Are You Grumpy? Good, Says Research


You know, people are always saying look at the bright side. Look at all of the wonderful things that have been given to you. Look at the pretty streets someone paved for you, and be thankful for your McDonald’s managerial job. It could be so much worse! You could be unemployed and living in your car with a thousand cats that you breed for food! Aren’t you just so happy that you have all of the blessings you have?

Well research indicates that these bottles of sunshine are WRONG. So there.

A recent study from Germany has actually found that low expectations for a satisfying future led to happier, healthier lives, and people who are plagued by negative thoughts are much more likely to live longer.

This wasn’t some small study, either. More than 40,000 people participated over a period of 10 years. The study found that being cliché crap like “optimistic” and “overly happy” was an excellent predictor of who was going to die and become disabled within the next decade or so.

Pissy, grumpy, pessimistic people lived more carefully and took more precautions to live longer. Let me tell you, this sounds like a bunch of BS, but then I think about my grandfather. That old man was born in 1922, and he always has something angry or negative to say about some situation. Preservatives in foods. Lazy children. The dangers of a government that tries to implant listening devices in your hearing aids (don’t ask). And you know what? He outlived all three of his brothers, all of who were younger than him.

Damn it. From childhood we are trained to look at the sunny side, and that’s all just because the world wants us to die earlier and take unnecessary risks and explode while we’re making dinner one night. Sigh.

So the study included three age groups: 18-39, 40-64, and 65 and older. They took a simple questionnaire that included a question about how satisfied they would be in five years… or how satisfied they thought they would be.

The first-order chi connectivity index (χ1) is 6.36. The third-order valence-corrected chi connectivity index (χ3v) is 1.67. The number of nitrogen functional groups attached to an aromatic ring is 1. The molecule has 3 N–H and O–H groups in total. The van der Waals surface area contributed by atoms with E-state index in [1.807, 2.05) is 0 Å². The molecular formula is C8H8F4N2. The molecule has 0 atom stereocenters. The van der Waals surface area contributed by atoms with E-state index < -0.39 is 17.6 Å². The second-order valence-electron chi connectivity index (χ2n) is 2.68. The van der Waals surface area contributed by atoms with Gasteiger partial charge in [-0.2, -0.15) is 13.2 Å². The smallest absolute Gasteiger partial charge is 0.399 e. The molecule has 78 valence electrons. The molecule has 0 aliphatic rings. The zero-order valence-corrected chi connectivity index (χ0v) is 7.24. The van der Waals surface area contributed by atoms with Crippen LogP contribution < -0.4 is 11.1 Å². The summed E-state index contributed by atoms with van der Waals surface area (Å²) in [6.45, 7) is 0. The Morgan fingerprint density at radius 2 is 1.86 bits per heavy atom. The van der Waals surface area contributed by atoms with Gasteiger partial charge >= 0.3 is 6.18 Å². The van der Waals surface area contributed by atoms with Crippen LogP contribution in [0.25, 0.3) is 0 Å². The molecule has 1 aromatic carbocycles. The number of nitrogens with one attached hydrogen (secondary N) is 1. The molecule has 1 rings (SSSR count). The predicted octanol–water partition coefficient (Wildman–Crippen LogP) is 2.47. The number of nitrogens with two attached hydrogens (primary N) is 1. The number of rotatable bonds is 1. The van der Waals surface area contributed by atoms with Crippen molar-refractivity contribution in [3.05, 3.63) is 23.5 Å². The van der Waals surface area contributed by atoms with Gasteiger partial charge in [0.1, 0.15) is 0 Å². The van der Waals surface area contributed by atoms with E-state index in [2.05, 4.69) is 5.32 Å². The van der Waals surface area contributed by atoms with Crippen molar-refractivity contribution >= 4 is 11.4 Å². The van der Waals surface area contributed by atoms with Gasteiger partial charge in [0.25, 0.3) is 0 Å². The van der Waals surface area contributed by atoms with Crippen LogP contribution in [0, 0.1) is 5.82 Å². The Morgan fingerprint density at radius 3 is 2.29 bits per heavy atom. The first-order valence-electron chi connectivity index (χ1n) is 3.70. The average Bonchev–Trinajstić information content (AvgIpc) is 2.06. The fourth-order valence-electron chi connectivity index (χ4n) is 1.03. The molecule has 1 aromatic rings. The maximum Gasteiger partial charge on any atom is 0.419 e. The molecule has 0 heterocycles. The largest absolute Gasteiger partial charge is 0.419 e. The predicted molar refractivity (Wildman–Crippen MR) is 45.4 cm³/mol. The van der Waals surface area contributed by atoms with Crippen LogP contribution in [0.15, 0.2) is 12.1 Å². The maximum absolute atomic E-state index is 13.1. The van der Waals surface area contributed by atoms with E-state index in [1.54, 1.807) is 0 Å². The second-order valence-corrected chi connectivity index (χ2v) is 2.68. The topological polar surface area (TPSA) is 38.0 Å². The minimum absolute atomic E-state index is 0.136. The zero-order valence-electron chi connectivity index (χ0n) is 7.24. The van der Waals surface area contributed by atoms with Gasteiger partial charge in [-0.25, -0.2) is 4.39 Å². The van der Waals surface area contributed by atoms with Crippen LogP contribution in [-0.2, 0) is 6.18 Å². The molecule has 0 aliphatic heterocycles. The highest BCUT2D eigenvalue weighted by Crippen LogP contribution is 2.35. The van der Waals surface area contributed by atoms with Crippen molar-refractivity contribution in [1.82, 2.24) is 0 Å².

The same group (those who were still alive) was interviewed five years later, and the results of the first questionnaires were compared to the data on the second. And you know what? Forty-three percent of the oldest group had underestimated their future happiness, and 32 percent had overestimated it. Among that 32 percent, 9.5 percent reported an increase in disabilities. There was also a 10-percent increased risk of death in this group (I’m not sure how they got this statistic, though. Did they interview the dead people? Because that’s both illegal and creepy). Grumpy old folks had a more “realistic” outlook and were more accurate about their perceived happiness.

People younger than 39 were the sunniest of all, and the statistics seemed to be the same: The risk of disability and death was much higher when the first questionnaire was compared to the second. “These findings shed new light on how our perspectives can either help or hinder us in taking actions that can help improve our chances of a long healthy life,” said lead scientist Frieder R. Lang.

Do you feel like you’re an Eeyore who is always down on life and brings other people down, too? Do you feel like you’re just too realistic for the asinine pricks around you who insist you “turn that frown upside down?” Shove this damn article in their face and tell them to shove their rainbows somewhere the sun don’t shine, because obviously you’re going to live a longer, healthier—though